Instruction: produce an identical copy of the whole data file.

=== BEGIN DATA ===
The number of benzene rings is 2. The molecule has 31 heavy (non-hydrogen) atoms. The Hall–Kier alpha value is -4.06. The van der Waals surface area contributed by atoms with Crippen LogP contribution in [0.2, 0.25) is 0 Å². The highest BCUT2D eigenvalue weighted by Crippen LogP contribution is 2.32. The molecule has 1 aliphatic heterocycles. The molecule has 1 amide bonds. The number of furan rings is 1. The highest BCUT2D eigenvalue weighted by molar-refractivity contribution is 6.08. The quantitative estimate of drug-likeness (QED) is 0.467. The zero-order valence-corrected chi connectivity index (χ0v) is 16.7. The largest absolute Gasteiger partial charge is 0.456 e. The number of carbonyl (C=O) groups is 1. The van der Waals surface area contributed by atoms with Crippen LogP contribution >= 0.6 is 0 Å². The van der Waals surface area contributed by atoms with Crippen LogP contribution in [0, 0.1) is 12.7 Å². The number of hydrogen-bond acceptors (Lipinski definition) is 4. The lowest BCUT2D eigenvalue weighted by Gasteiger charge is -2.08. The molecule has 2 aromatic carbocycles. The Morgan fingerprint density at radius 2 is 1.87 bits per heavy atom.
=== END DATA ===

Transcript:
The number of benzene rings is 2. The molecule has 31 heavy (non-hydrogen) atoms. The Hall–Kier alpha value is -4.06. The van der Waals surface area contributed by atoms with Crippen LogP contribution in [0.2, 0.25) is 0 Å². The highest BCUT2D eigenvalue weighted by Crippen LogP contribution is 2.32. The molecule has 1 aliphatic heterocycles. The molecule has 1 amide bonds. The number of furan rings is 1. The highest BCUT2D eigenvalue weighted by molar-refractivity contribution is 6.08. The quantitative estimate of drug-likeness (QED) is 0.467. The zero-order valence-corrected chi connectivity index (χ0v) is 16.7. The largest absolute Gasteiger partial charge is 0.456 e. The number of carbonyl (C=O) groups is 1. The van der Waals surface area contributed by atoms with Crippen LogP contribution >= 0.6 is 0 Å². The van der Waals surface area contributed by atoms with Crippen LogP contribution in [0, 0.1) is 12.7 Å². The number of hydrogen-bond acceptors (Lipinski definition) is 4. The lowest BCUT2D eigenvalue weighted by Gasteiger charge is -2.08. The molecule has 2 aromatic carbocycles. The Morgan fingerprint density at radius 2 is 1.87 bits per heavy atom.